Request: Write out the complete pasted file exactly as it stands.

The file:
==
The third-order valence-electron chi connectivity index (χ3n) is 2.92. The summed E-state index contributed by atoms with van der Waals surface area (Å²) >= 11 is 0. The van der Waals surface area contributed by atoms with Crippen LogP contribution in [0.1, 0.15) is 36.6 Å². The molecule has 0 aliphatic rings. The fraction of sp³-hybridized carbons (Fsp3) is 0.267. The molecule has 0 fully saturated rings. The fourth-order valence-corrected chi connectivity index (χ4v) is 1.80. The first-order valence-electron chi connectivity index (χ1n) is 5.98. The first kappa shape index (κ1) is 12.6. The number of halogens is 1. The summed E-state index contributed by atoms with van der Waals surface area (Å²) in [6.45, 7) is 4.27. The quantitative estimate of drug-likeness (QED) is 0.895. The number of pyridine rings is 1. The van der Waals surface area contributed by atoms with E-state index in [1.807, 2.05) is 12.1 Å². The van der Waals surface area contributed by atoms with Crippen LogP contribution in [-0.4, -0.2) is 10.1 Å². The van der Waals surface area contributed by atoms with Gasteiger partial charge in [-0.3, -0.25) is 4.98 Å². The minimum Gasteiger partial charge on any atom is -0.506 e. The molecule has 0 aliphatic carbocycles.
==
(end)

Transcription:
The third-order valence-electron chi connectivity index (χ3n) is 2.92. The summed E-state index contributed by atoms with van der Waals surface area (Å²) >= 11 is 0. The van der Waals surface area contributed by atoms with Crippen LogP contribution in [0.1, 0.15) is 36.6 Å². The molecule has 0 aliphatic rings. The fraction of sp³-hybridized carbons (Fsp3) is 0.267. The molecule has 0 fully saturated rings. The fourth-order valence-corrected chi connectivity index (χ4v) is 1.80. The first-order valence-electron chi connectivity index (χ1n) is 5.98. The first kappa shape index (κ1) is 12.6. The number of halogens is 1. The summed E-state index contributed by atoms with van der Waals surface area (Å²) in [6.45, 7) is 4.27. The quantitative estimate of drug-likeness (QED) is 0.895. The number of pyridine rings is 1. The van der Waals surface area contributed by atoms with E-state index in [1.807, 2.05) is 12.1 Å². The van der Waals surface area contributed by atoms with Crippen LogP contribution in [-0.4, -0.2) is 10.1 Å². The van der Waals surface area contributed by atoms with Gasteiger partial charge in [-0.3, -0.25) is 4.98 Å². The minimum Gasteiger partial charge on any atom is -0.506 e. The molecule has 0 aliphatic carbocycles.